November 29, 2015
As we begin the holidays, do you find yourself wanting to skip them? Or maybe you feel like hibernating until January? If so, my guess is that you are among those who have lost a loved one in the past few years.
If your holiday bag is full of grief instead of gifts, let me reassure you of two things. First, you’re having a normal grief response. Second, there are some effective antidotes for the pain.
Recently, a new job as a part-time hospice chaplain gave me the opportunity to sit down with some bereavement experts. They quickly reviewed their recommended antidotes for the December doldrums.
First, nearly everything the grieving person feels in the first year is very likely normal. It’s natural for the grief-stricken to exhibit low energy, flatline emotion, poor concentration and a desire to withdraw socially.
Even with an overwhelming desire to withdraw, many folks admit that they don’t really want to miss the holidays. They feel that celebrating so soon after the death of a loved one feels disrespectful toward the memory of the loved one they’ve lost. They’d like to avoid the parities because they don’t want to be a “downer,” but they’ll drudge through it as their duty to family or co-workers.
If this describes you, my hospice friends tell me that you need to plan to keep your celebration as modest as possible this year. Don’t let anyone tell you that you must keep Christmas in the same big way.
Break things down to doing the simple things. Limit the special things to a few very special people. No one says you have to do everything with everybody.
Be determined to find the simple way of doing things. To keep this in mind, make some signs for your mirror or refrigerator that remind you not to overdo, over-shop or over-cook.
If this is the second or third year since your loss, you might be ready to restart the holidays. If so, begin creatively. For instance, put a special plate at the holiday table for the one you lost. I’ve even heard of instances where the children ask to have that special plate at their table.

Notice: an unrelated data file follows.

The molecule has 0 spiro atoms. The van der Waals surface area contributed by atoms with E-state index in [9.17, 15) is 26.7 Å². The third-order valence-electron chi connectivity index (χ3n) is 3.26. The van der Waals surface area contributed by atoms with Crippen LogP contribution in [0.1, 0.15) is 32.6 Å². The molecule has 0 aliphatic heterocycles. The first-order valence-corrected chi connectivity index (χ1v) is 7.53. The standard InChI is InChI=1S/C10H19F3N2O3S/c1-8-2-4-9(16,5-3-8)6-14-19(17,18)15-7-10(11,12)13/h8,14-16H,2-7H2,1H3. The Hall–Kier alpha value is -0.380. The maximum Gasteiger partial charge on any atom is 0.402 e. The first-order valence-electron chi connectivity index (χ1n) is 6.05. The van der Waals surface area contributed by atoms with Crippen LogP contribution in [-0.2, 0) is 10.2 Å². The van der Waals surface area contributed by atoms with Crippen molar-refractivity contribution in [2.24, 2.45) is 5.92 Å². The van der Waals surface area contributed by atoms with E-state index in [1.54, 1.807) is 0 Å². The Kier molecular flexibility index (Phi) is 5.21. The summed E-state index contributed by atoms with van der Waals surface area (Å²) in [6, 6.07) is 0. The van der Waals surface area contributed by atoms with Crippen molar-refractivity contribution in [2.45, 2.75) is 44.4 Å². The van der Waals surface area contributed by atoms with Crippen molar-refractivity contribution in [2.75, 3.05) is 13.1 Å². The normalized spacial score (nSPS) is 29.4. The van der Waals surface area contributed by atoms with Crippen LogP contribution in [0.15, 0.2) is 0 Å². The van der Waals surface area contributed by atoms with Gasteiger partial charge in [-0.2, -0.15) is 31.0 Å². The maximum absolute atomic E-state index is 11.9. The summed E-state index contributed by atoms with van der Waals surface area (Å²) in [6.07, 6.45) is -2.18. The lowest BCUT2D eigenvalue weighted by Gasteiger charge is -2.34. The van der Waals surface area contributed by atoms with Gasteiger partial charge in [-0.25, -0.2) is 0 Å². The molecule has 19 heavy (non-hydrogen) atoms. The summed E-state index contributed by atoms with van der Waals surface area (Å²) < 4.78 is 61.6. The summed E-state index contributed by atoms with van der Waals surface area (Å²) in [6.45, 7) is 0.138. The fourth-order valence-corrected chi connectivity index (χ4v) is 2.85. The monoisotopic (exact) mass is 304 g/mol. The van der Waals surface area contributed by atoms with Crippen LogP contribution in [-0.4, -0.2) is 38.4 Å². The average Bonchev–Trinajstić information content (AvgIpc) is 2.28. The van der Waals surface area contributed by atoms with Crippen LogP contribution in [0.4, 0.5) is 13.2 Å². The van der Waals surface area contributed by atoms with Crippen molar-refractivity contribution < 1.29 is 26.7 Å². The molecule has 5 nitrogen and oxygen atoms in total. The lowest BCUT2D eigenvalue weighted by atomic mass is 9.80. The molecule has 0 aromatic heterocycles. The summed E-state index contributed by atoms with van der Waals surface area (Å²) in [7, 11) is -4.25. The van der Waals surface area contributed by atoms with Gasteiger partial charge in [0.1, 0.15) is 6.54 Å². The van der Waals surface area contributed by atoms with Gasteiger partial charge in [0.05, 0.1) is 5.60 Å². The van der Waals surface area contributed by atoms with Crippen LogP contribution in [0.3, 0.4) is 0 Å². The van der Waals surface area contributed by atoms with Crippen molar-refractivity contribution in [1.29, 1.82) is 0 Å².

Or perhaps you dare ask family and friends to bring an ornament for your tree that reminds them of the one lost. Encourage them to tell a story while they hang it.
Whether this is your first year in loss or your 10th year, there are some things that work for nearly everyone, even if they aren’t grieving.
Those things include being clear with your family about what you want from them in terms of emotional support. Be clear because, as they say, “mind-reading is best left up to fortune tellers.”
inally, when the New Year rolls in, there are at least two ways to avoid the doldrums of January.
First, volunteer somewhere. Since many will confine their charity to December, many shelters and kitchens find it nearly impossible to fill their volunteer needs in January.
Second, get away if you can, preferably to a sunny place. You’d be pleasantly surprised to find out how cheap January travel can be.
Finding hope beyond your grief is the toughest journey you will take. My prayer for you this season is that you might find that recovery and celebrate with “good tidings of great joy.”
Send comments to email@example.com or P.O. Box 247, Elk Grove, CA 95759. Twitter @chaplain. Leave your recorded comments at (843) 608-9715. Visit my website at www.thechaplain.net where you can download a free chapter from my new book, “Hero’s Highway.”